Justices Back Rule Limiting Coal Pollution
The use of coal in electric generation is an issue where, on a national level, we should determine the optimum balance for the nation’s mix of energy used, air quality, and cost.
In producing electricity, coal plants emit carbon dioxide and other gases/particles that flow along the prevailing winds. These winds blow predominantly from West to East. Consequently, coal generation in the Mid-West accumulates higher concentrations of those emissions on the East Coast. This results in lower air quality and restrictions on what East Coast states can emit because their air is then already considered unhealthy.
The ruling by the Supreme Court will cause EPA to issue rulings that, when implemented, will try to rebalance coal usage (which is still our most abundant fuel) with air quality and cost.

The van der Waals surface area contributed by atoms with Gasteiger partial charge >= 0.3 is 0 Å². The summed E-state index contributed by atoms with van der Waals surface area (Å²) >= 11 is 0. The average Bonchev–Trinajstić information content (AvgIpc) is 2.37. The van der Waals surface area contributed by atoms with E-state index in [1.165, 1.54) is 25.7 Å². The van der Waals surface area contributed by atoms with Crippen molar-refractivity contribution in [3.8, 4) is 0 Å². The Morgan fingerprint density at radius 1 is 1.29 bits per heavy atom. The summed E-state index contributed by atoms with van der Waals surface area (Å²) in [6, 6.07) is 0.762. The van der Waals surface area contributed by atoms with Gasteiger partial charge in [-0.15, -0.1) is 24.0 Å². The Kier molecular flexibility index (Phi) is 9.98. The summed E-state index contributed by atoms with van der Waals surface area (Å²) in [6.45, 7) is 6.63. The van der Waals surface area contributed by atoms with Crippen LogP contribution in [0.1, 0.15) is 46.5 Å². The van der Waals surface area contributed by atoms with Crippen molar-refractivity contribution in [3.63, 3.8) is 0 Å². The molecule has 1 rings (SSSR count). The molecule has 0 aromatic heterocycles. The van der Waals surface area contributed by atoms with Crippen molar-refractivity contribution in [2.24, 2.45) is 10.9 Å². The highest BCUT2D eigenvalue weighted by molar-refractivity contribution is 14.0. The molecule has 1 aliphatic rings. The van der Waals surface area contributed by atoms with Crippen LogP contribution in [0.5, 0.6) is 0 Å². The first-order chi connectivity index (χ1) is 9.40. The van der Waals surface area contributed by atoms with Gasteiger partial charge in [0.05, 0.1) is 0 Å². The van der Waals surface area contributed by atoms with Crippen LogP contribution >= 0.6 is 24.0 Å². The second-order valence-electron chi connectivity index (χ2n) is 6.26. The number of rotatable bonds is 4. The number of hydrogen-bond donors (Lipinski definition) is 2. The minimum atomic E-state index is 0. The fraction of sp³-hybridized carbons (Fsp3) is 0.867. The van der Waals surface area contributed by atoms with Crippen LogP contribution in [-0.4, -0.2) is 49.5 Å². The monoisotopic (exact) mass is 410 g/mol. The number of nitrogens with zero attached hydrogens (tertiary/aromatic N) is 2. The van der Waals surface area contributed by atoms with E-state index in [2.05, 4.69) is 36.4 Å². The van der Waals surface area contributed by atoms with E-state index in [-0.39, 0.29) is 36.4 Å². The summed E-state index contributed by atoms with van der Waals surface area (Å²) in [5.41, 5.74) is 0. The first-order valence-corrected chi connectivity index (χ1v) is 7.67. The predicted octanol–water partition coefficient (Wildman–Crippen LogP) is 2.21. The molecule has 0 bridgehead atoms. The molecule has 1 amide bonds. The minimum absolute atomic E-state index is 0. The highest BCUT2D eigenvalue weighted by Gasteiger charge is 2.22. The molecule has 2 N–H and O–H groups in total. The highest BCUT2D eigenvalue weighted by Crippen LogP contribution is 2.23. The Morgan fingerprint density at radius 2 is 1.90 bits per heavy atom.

One result will be greater reliance on natural gas for power generation. Generally the emissions are less and costs are less, but depending on a single source of energy (be it coal, wind, natural gas or nuclear power) puts the nation at greater risk of a single event causing widespread interruption.
Take this winter as an example; between January and March 2014 the phrase “winter vortex” was coined to describe a FIRST of its KIND EVENT for the tri-states of Illinois, Michigan, and Indiana. Such severe cold weather caused a simultaneous spike not only in natural gas (and propane) but also in electric costs because 30-60% of peak electricity is generated from natural gas. A move to retire existing coal-fired power plants and replace them with natural gas will further concentrate the impact that severe weather conditions or a natural gas pipeline disruption could have on consumers.
That balance will have to be agreed upon and with it will come a variety of different outcomes.
Please let us know what issues you think should be taken into consideration to achieve a workable balance.
Read the entire New York Times article, “Justices Back Rule Limiting Coal Pollution”